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Filmmaking | Reports

Super 8mm Filmmaking

1 Aug , 1998  

Written by Tisha Stima from the Boston Film and Video Foundation | Posted by:

It's more than nostalgia -- Super 8mm film has some key advantages.
The old silent, grainy home movies of your youth…Super 8 and 8mm just seem to evoke memory. In the 1930’s, 8mm film was introduced to consumers as an easy-to-use and inexpensive way of making home movies. By the late 1960’s, Super 8 cameras and their convenient new film cartridges replaced 8mm, made the medium even more accessible to the amateur because they were readily available and highly affordable. With the advent of video and camcorders, however, Super 8 was pushed aside as a consumer medium. Although camcorders, televisions and VCR’s are rather expensive equipment, video became the most quickly convenient and practical form of personal documentary for the amateur home videographer. Video tape is cheap and abundant; one cassette tape lasts hours; footage can be viewed instantly without having to send it off for processing; and perhaps, best of all, you can tape over your shooting mistakes without having to waste another tape.

It’s safe to say that consumers are generally more interested in cost and speedy results than image quality. However, for an amateur filmmaker, Super 8 is perhaps the easiest and most economical way to make films — real films with texture. Reflected light gives Super 8 film a softer quality than video, making it especially effective as "lyrical B-roll," according to Tim Wright. John Cannizzaro, a Vermont native and Super 8 filmmaker comments, "You can shoot video all day and not spend over ten dollars. However, [when working with Super 8] I have to choose shots, spend more time on shots, really think about what I’m doing and why." So, there’s much more to Super 8 than nostalgia.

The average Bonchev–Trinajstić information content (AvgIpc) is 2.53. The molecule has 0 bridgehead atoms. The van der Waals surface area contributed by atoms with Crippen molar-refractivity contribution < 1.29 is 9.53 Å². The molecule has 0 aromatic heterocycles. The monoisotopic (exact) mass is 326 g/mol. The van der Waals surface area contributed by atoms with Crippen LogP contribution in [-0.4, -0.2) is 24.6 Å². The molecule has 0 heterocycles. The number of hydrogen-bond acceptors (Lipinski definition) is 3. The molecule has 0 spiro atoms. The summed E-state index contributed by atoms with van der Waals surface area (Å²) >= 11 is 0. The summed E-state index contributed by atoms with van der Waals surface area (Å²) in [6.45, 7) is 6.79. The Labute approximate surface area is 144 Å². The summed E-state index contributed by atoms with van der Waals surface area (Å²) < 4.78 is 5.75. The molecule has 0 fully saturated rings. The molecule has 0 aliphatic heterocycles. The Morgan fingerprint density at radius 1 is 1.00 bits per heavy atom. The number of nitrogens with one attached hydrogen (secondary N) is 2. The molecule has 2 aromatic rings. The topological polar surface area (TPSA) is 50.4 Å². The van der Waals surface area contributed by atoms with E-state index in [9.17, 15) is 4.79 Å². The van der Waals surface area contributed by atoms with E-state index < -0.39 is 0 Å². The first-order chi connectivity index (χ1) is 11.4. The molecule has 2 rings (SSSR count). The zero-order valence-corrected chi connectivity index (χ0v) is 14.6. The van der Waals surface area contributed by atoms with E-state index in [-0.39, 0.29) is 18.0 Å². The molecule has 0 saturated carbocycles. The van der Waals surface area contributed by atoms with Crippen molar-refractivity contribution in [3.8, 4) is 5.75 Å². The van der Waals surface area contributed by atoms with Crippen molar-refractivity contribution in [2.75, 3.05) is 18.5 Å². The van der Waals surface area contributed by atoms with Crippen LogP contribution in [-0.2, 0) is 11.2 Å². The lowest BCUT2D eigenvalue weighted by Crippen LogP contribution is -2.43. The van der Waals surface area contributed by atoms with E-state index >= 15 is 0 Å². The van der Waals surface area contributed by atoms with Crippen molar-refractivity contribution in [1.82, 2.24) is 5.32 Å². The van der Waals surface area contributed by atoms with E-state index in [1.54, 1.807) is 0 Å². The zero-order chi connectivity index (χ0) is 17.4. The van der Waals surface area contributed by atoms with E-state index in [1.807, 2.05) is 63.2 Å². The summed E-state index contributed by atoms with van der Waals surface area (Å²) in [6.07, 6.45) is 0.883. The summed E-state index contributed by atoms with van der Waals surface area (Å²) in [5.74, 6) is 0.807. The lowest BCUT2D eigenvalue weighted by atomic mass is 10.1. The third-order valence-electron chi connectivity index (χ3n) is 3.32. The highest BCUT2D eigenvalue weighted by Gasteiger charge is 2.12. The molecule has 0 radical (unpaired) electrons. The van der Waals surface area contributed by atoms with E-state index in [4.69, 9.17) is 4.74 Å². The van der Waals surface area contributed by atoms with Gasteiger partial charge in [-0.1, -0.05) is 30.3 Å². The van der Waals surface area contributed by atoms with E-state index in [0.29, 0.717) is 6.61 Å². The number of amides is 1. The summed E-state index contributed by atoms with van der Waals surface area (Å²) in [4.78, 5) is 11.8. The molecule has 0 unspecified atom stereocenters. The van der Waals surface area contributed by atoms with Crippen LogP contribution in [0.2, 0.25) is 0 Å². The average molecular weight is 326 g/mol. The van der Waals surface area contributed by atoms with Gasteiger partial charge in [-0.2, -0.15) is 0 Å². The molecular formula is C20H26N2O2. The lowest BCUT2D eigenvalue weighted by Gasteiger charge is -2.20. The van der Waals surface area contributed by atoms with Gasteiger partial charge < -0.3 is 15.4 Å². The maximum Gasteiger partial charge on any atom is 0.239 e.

The advantages of shooting Super 8 are numerous, particularly when working with a small budget. Pretty much anybody can make a film with Super 8. The equipment is cheap enough to own — with a bit of searching you can find used cameras and projectors at yard sales and second hand stores. Camera are much smaller and more lightweight than 16mm and 35mm. Film can be loaded under any lighting conditions because of the Super 8 cartridge. Cannizzaro’s filmmaking partner, Katy Bucher, whose 1996 Super 8 short, Fast, was screened internationally at film festivals, finds Super 8 to be perfectly inconspicuous, convenient methods for guerrilla filmmaking. The equipment and ease allow filmmakers freedom and spontaneity. And the beautiful, grainy texture and images just can’t be beat. (While Super 8 is most often associated with graininess, well exposed S8 can achieve the same filmic quality of 16mm.)

Working with Super 8 is not without its disadvantages, however. Perhaps the biggest drawback is sound recording. Super 8 sound film is nearly impossible to find these days, and Kodak no longer produces sound film. However, despite, (or rather because of) the non-sync sound problems encountered when shooting in Super 8 Tim Wright loves teaching with it "because it enables students to recapitulate the history of filmmaking."

Super 8 film is not readily available, and there is less film stock to choose from than 16mm, but the raw stock and processing are cheaper. However, processing facilities can also be a chore to locate, especially for Echtachrome (versus Kodachrome) film. The length of a shot is limited (to 2.5 min. at 24 frames per second. There is no negative, so the original is the only copy, making it a most valued possession, particularly when considering submitting your work to a festival, which could mean parting with your lone copy. One way to work around that problem while retaining some of the original film quality is by making Super 8 blow ups to 16mm or 35mm.